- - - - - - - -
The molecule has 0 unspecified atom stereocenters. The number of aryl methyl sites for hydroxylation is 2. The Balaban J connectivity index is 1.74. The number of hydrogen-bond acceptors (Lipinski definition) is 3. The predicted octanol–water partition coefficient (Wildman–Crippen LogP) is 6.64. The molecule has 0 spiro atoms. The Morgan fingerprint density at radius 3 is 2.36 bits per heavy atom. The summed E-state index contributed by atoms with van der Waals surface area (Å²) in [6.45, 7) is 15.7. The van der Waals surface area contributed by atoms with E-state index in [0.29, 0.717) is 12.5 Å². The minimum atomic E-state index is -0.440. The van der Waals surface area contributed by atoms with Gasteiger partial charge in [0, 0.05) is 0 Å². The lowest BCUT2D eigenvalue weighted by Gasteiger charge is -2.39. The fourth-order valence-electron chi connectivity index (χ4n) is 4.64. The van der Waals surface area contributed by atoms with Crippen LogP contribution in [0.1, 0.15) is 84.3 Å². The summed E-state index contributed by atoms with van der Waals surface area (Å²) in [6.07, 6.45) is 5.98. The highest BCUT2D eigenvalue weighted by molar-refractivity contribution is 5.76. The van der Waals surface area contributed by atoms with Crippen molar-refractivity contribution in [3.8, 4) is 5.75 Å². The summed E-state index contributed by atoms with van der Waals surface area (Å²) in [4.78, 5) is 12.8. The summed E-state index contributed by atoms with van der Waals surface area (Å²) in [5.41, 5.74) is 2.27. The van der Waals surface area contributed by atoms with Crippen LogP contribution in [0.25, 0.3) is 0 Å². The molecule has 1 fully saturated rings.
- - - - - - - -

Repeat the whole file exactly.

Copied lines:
The molecule has 0 unspecified atom stereocenters. The number of aryl methyl sites for hydroxylation is 2. The Balaban J connectivity index is 1.74. The number of hydrogen-bond acceptors (Lipinski definition) is 3. The predicted octanol–water partition coefficient (Wildman–Crippen LogP) is 6.64. The molecule has 0 spiro atoms. The Morgan fingerprint density at radius 3 is 2.36 bits per heavy atom. The summed E-state index contributed by atoms with van der Waals surface area (Å²) in [6.45, 7) is 15.7. The van der Waals surface area contributed by atoms with E-state index in [0.29, 0.717) is 12.5 Å². The minimum atomic E-state index is -0.440. The van der Waals surface area contributed by atoms with Gasteiger partial charge in [0, 0.05) is 0 Å². The lowest BCUT2D eigenvalue weighted by Gasteiger charge is -2.39. The fourth-order valence-electron chi connectivity index (χ4n) is 4.64. The van der Waals surface area contributed by atoms with Crippen LogP contribution in [0.1, 0.15) is 84.3 Å². The summed E-state index contributed by atoms with van der Waals surface area (Å²) in [6.07, 6.45) is 5.98. The highest BCUT2D eigenvalue weighted by molar-refractivity contribution is 5.76. The van der Waals surface area contributed by atoms with Crippen molar-refractivity contribution in [3.8, 4) is 5.75 Å². The summed E-state index contributed by atoms with van der Waals surface area (Å²) in [4.78, 5) is 12.8. The summed E-state index contributed by atoms with van der Waals surface area (Å²) in [5.41, 5.74) is 2.27. The van der Waals surface area contributed by atoms with Crippen LogP contribution in [0.25, 0.3) is 0 Å². The molecule has 1 fully saturated rings.